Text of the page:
This week: how smart streetlights are making Chattanooga safer, the risks of selling substandard LEDs, and the CRI to beat.
The CRI to beat
LED Engin has introduced Gallery White, which it says produces the highest-quality light in the smallest emitter package (data sheet). "Not only does Gallery White achieve a CRI of 97, the emitter also delivers outstanding R1 to R15 values between 96 and 99 and R12 typically of 86," the company's description declares. The emitter is intended for use in applications demanding the very highest color fidelity, such as museums, high-end retail, and surgical operating rooms.
Thieves make off with 40,000 LED light bulbs in Chile
You could almost see this coming. While the price of LEDs remains high, and while the devices are in high demand. they are going to present an attractive target to thieves. It looks like the Chilean heist was organized and planned with more care than a common criminal could muster.
The smartest lights around
The city of Chattanooga, Tenn., has installed a county-wide smart grid and system of fiber optic cabling. The municipal power company there was the first in the country to offer gigabit Internet service to any home or business within its 600-square-mile service area in 2010.
When the city put out a request for bids on lighting for crime-infested downtown Coolidge Park, local company Global Green Lighting responded with a bid to use the city's unique infrastructure to deliver smart lighting. We're talking brilliant lighting. The lights can be controlled individually or in groups from any police car. Crime has gone down dramatically in the park, and now GGL is gearing up to replicate the smart lighting on 27,000 poles city-wide. Smart lighting has shown why "The lamp pole could suddenly become a vastly more valuable strip of vertical real estate," as The Atlantic Cities puts it.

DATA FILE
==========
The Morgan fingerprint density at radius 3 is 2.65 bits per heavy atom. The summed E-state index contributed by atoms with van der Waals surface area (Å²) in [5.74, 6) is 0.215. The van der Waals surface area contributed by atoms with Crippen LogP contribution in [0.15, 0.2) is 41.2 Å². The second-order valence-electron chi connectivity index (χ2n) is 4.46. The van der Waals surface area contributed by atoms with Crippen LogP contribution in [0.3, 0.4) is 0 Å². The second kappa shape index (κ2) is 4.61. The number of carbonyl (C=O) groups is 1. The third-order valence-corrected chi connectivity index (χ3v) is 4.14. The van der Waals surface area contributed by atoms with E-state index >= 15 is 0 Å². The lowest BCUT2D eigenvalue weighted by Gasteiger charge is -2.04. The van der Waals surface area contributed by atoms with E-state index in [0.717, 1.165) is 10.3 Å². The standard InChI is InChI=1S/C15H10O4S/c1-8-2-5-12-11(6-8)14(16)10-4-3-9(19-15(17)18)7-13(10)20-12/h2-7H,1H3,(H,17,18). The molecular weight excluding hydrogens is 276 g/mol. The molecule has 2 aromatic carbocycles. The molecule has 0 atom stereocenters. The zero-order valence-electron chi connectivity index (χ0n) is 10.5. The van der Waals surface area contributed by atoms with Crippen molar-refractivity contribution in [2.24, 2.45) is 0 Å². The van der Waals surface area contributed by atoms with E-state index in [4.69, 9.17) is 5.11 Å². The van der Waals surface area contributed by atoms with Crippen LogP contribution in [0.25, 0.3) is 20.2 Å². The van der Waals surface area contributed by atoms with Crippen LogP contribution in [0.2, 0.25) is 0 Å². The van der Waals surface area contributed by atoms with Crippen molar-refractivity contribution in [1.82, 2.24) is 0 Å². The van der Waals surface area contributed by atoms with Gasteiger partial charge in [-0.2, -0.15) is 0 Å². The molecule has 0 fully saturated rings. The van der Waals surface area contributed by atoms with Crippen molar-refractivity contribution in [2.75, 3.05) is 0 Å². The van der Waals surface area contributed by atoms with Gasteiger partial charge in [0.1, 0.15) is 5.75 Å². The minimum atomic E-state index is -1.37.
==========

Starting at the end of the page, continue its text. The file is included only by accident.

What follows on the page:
Don't sell substandard and illegal LED lighting
Osram is pointing out that in Europe, in the four years that incandescent light bulbs have been phasing out, the EU has pulled from market shelves more than 70 substandard or illegal LED-based products. The lighting giant's message (and motive) is clear: Trust reputable brands for LED lighting. I found this diagram fascinating. It shows the subtle difference between the official "CE" (Conformité Européenne) mark affixed to tested and conforming consumer products, and the "China Export" mark that appeared on some of the banned products.
— Keith Dawson , Editor-in-Chief, All LED Lighting